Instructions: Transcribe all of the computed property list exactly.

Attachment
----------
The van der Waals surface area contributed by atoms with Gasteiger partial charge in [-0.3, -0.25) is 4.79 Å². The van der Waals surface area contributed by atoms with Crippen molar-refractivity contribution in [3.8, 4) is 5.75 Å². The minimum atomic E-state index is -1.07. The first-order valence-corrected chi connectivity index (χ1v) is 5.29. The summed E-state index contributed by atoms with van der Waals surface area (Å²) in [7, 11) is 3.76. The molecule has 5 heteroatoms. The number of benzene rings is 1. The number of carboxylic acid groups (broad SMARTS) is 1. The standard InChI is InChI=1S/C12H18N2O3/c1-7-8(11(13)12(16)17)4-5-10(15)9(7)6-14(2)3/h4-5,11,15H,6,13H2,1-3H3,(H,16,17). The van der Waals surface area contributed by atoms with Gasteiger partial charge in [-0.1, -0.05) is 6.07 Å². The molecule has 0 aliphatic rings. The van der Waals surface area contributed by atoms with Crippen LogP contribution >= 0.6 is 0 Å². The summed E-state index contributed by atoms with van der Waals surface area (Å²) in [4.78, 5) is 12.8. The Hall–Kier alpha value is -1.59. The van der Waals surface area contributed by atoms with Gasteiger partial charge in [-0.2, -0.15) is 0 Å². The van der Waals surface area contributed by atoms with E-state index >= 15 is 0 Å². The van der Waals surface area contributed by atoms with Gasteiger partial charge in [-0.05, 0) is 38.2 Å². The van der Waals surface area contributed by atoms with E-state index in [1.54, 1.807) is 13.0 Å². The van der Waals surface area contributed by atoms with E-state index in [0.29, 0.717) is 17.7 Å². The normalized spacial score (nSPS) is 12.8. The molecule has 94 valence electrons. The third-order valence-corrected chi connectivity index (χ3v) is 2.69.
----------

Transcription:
The van der Waals surface area contributed by atoms with Gasteiger partial charge in [-0.3, -0.25) is 4.79 Å². The van der Waals surface area contributed by atoms with Crippen molar-refractivity contribution in [3.8, 4) is 5.75 Å². The minimum atomic E-state index is -1.07. The first-order valence-corrected chi connectivity index (χ1v) is 5.29. The summed E-state index contributed by atoms with van der Waals surface area (Å²) in [7, 11) is 3.76. The molecule has 5 heteroatoms. The number of benzene rings is 1. The number of carboxylic acid groups (broad SMARTS) is 1. The standard InChI is InChI=1S/C12H18N2O3/c1-7-8(11(13)12(16)17)4-5-10(15)9(7)6-14(2)3/h4-5,11,15H,6,13H2,1-3H3,(H,16,17). The van der Waals surface area contributed by atoms with Gasteiger partial charge in [-0.1, -0.05) is 6.07 Å². The molecule has 0 aliphatic rings. The van der Waals surface area contributed by atoms with Crippen LogP contribution >= 0.6 is 0 Å². The summed E-state index contributed by atoms with van der Waals surface area (Å²) in [4.78, 5) is 12.8. The Hall–Kier alpha value is -1.59. The van der Waals surface area contributed by atoms with Gasteiger partial charge in [-0.2, -0.15) is 0 Å². The van der Waals surface area contributed by atoms with E-state index >= 15 is 0 Å². The van der Waals surface area contributed by atoms with Gasteiger partial charge in [-0.05, 0) is 38.2 Å². The van der Waals surface area contributed by atoms with E-state index in [1.54, 1.807) is 13.0 Å². The van der Waals surface area contributed by atoms with E-state index in [0.29, 0.717) is 17.7 Å². The normalized spacial score (nSPS) is 12.8. The molecule has 94 valence electrons. The third-order valence-corrected chi connectivity index (χ3v) is 2.69.